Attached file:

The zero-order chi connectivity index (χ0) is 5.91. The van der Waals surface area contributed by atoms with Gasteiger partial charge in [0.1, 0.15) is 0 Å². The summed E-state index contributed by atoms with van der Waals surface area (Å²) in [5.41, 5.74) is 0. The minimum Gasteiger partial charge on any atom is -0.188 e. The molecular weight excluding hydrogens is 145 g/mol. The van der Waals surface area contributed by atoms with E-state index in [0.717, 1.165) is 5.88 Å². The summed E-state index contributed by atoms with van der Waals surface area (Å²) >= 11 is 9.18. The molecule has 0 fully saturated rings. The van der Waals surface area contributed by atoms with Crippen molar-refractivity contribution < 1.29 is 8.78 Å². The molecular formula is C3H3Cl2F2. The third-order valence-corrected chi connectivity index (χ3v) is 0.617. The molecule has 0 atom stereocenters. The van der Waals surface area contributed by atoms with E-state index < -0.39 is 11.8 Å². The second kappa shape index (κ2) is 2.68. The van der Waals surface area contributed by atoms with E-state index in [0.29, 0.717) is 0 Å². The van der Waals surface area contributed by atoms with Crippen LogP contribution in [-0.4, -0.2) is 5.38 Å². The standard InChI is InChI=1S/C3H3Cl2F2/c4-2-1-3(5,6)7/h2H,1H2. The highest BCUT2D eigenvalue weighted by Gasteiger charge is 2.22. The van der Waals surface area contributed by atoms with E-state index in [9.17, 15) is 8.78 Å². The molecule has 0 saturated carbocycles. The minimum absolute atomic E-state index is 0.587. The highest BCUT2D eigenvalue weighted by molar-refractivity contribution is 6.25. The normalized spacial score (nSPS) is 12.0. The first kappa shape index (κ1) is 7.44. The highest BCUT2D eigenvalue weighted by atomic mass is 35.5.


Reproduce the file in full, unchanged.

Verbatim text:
The zero-order chi connectivity index (χ0) is 5.91. The van der Waals surface area contributed by atoms with Gasteiger partial charge in [0.1, 0.15) is 0 Å². The summed E-state index contributed by atoms with van der Waals surface area (Å²) in [5.41, 5.74) is 0. The minimum Gasteiger partial charge on any atom is -0.188 e. The molecular weight excluding hydrogens is 145 g/mol. The van der Waals surface area contributed by atoms with E-state index in [0.717, 1.165) is 5.88 Å². The summed E-state index contributed by atoms with van der Waals surface area (Å²) >= 11 is 9.18. The molecule has 0 fully saturated rings. The van der Waals surface area contributed by atoms with Crippen molar-refractivity contribution < 1.29 is 8.78 Å². The molecular formula is C3H3Cl2F2. The third-order valence-corrected chi connectivity index (χ3v) is 0.617. The molecule has 0 atom stereocenters. The van der Waals surface area contributed by atoms with E-state index < -0.39 is 11.8 Å². The second kappa shape index (κ2) is 2.68. The van der Waals surface area contributed by atoms with E-state index in [0.29, 0.717) is 0 Å². The van der Waals surface area contributed by atoms with Crippen LogP contribution in [-0.4, -0.2) is 5.38 Å². The standard InChI is InChI=1S/C3H3Cl2F2/c4-2-1-3(5,6)7/h2H,1H2. The highest BCUT2D eigenvalue weighted by Gasteiger charge is 2.22. The van der Waals surface area contributed by atoms with E-state index in [9.17, 15) is 8.78 Å². The molecule has 0 saturated carbocycles. The minimum absolute atomic E-state index is 0.587. The highest BCUT2D eigenvalue weighted by molar-refractivity contribution is 6.25. The normalized spacial score (nSPS) is 12.0. The first kappa shape index (κ1) is 7.44. The highest BCUT2D eigenvalue weighted by atomic mass is 35.5.